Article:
Instead of wondering what to have with the ham, think about it the other way around.
“What’s for dinner Mom?”
“Well, we’re having Green Bean Casserole, what should we have with it?”
“Let’s make a really big salad. Would you like to put some cheese chunks and ham strips in it?”
When you think of the veggie first, it changes the way your kids think too.
which would you prefer?
2. Give them the good stuff.
If my first taste of asparagus had been from a can, I may never have tasted it again.
Whenever possible, try to use fresh veggies- they just taste better.
Frozen next, canned last.
Of course, if you grow your own- that’s the best by far.
3. Make choosing veggies a game.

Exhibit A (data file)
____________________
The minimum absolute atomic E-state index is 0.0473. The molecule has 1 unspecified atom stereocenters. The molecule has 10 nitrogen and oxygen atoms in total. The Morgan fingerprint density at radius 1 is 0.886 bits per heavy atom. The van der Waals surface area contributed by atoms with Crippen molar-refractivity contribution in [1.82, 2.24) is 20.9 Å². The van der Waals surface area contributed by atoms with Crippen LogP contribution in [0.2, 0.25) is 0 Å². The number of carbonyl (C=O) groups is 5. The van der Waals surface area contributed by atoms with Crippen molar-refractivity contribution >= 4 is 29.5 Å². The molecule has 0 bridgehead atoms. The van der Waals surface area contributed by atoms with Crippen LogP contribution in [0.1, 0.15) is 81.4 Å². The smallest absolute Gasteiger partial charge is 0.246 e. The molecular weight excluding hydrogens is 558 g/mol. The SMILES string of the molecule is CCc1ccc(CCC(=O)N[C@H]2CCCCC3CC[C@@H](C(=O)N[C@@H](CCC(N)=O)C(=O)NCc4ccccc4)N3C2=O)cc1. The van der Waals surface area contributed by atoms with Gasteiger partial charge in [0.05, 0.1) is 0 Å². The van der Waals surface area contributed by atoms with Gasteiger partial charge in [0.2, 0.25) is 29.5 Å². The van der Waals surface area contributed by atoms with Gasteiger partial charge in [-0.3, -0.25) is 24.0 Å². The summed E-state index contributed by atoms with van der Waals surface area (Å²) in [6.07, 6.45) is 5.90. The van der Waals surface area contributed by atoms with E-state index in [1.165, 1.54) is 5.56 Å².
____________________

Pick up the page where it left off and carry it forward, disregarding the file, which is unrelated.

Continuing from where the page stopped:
Whether you’re at the market or in the garden, letting kids choose the veggies will increase the chances they will eat it, so Play!
“Let’s pick two green veggies, two yellow ones, and one red or orange.”
Even the littlest ones can get involved in a game like that.
For older kids “Find two veggies that start with the letter ‘S’” can be fun to do.
And the kids are going to want to eat what they ‘found’.
kids like to be in charge
4. Make a menu.
Adding a visual element will help improve your chances of getting those veggies in your kids.
I found cute clip-art on Microsoft Word. Even little kids can point to the pic they want, and you can place it on the menu day.
Getting Dad involved helps too- and the kids will probably want to copy his choice next week.
When kids feel like they are part of the decision making, then they are more likely to participants as well- isn’t that true for adults too?
pretty enough to eat
5. Sweeten the deal.